Expressionism art uses painting techniques such as vivid colors and distorted forms to express emotions and feelings more accurately.
Expressionism art has existed long before the term was applied to art in the early 20th century. Nonetheless, Expressionism generally refers to a series of art movements that share a common interest in depicting emotions and emphasizing subjectivity, frequently through the use of vivid coloration and dynamic or distorted forms in paintings. Each movement pushed the art form in a slightly different direction but, on the whole, they all share these characteristics.
Emotions And Feelings: Expressionism's defining characteristic is its attempt to describe emotions and feelings visually. This might be through a portrait that exaggerates certain features of a face to make it seem more expressive, or it could be through vibrant and contrasting colors in a room to create an overall mood. In contrast, non-Expressionist art would avoid distorting shapes, colors and lines so that it could display physical reality more accurately.
Subjectivity: Some non-Expressionist art relies on color and shape distortion to create an enhanced sense of reality; the art of the New Objectivist painter is a prime example. However, their work is still intent on displaying the external or "objective" world as clearly as possible. Expressionistic art, on the other hand, tends to display an artist's internal, subjective experience to the world, whether it is a depiction of a dream, an improvised abstraction, or a highly stylized painting of a street scene that the artist has imbued with his own interpretation.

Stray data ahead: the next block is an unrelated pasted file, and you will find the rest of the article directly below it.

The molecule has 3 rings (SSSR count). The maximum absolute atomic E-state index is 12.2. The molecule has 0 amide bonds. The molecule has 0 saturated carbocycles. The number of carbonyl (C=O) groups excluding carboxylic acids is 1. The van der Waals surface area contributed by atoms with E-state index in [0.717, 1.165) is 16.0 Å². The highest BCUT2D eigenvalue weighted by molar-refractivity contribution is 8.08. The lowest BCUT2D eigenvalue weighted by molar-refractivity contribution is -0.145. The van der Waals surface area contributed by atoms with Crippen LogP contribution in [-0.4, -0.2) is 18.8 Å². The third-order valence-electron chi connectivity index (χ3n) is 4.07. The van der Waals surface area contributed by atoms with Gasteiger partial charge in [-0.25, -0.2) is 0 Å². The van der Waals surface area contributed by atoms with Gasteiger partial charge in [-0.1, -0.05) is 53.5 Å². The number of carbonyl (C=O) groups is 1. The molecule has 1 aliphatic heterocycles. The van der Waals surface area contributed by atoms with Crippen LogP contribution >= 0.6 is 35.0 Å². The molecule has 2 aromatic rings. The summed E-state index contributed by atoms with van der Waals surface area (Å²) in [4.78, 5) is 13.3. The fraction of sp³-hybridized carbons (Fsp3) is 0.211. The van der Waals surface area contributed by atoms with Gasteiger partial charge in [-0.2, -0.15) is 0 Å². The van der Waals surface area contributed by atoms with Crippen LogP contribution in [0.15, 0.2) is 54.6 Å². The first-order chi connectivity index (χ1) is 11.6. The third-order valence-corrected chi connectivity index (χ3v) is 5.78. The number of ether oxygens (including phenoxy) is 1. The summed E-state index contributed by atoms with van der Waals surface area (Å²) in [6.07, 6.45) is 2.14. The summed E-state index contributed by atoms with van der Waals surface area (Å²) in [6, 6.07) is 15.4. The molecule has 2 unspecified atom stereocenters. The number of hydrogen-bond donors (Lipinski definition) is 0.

Vivid Coloration: In contrast to the Impressionists, who saw color as a reflection of light-and thus a representation of the physical world-Expressionists view color as an emotional device. Expressionistic paintings tend to employ vivid colors to elicit emotional reactions from the viewer or to relay the deep emotional state of the artist.
Dynamic And Distorted Forms: Most Expressionistic paintings, when depicting images of recognizable objects like humans or horses, render them in exaggerated forms, frequently with a sense of movement through blurred edges or curving brushstrokes. Even abstract paintings employ this kind of dynamism, showing a fluidity of line and movement throughout the painting.
Characteristics of Movements Within Expressionism: Each movement within Expressionism has had its own distinct style. Art of the Fauves (Wild Beasts), including that of Matisse, was intensely colored with distorted shapes balanced into compelling compositions, but they remained fairly representational. German Expressionism continued this highly stylized approach but delved strongly into abstraction and improvisational compositions, particularly in the work of Wassily Kandinsky. Abstract Expressionism expanded the canvas and employed an "all over" approach to creating large-scale, highly abstract paintings.